Red Lake Nation News - Babaamaajimowinan (Telling of news in different places)

Spurred by friend's death, man builds tiny house for homeless Native Americans

A grieving mother described the 146-square-foot home as "an act of love."


October 17, 2022

SHARI L. GROSS, Star Tribune

James MacKenzie, an electrician from Columbia Heights, helps unload a tiny home that he built for the homeless and donated to the American Indian Community Development Corp. in Minneapolis.

On the southern edge of downtown Minneapolis, between a busy highway ramp and a transit station, there sits a miniature version of the American Dream.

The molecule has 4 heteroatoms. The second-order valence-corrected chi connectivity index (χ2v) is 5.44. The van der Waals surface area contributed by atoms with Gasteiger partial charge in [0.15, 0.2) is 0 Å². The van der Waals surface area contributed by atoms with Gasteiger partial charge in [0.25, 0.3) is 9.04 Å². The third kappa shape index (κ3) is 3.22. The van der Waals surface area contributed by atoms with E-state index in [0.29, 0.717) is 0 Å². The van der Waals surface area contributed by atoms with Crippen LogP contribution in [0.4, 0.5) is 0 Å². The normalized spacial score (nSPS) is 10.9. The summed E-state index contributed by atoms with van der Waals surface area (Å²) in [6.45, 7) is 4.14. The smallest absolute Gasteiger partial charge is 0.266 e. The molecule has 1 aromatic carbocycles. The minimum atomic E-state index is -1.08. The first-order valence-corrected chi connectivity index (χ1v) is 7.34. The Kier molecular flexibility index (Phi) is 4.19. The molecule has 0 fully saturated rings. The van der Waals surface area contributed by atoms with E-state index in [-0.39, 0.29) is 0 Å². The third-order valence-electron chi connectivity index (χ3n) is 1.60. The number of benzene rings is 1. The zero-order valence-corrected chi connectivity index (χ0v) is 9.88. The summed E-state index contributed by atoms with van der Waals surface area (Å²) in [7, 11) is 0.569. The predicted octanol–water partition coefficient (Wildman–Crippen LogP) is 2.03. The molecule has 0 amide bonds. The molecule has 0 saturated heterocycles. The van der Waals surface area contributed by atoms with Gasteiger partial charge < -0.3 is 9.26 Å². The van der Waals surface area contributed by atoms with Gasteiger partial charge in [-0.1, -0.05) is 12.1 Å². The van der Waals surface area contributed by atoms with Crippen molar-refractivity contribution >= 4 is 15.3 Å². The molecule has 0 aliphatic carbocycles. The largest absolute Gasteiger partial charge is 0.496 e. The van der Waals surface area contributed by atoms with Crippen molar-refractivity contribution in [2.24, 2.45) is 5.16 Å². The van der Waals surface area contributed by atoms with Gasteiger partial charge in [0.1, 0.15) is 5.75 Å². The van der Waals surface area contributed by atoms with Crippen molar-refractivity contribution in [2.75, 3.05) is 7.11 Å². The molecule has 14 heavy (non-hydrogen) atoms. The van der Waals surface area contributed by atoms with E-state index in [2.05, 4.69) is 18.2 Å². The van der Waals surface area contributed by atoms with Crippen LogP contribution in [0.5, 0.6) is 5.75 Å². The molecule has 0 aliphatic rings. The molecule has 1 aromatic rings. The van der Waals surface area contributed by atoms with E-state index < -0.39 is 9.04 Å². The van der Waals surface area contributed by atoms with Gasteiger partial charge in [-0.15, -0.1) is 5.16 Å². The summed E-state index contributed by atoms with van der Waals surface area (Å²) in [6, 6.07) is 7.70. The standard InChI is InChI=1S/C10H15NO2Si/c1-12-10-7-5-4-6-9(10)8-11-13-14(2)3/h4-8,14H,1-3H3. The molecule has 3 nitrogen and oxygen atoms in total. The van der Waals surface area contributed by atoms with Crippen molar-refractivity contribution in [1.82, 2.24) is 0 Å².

It's a home so tiny that it could fit into a standard parking space. It's roughly one-fifteenth the size of a typical Minnesota home, yet still has enough space for a sleeping bunk, kitchen sink, refrigerator, folding table with two barstools and a bathroom with shower. The building's roof is topped with enough solar panels to power the home and keep it warm through a Minnesota winter.

The dwelling stands as a monument to the determination and ingenuity of its creator - James MacKenzie, a journeyman electrician from Columbia Heights. MacKenzie was moved to act by the death of his childhood friend and the sight of Native Americans sleeping outside on city streets. Made largely of recycled materials, the home also serves as an emblematic answer to the state's affordable housing crisis and the growing numbers of people living on the streets or in emergency shelters.


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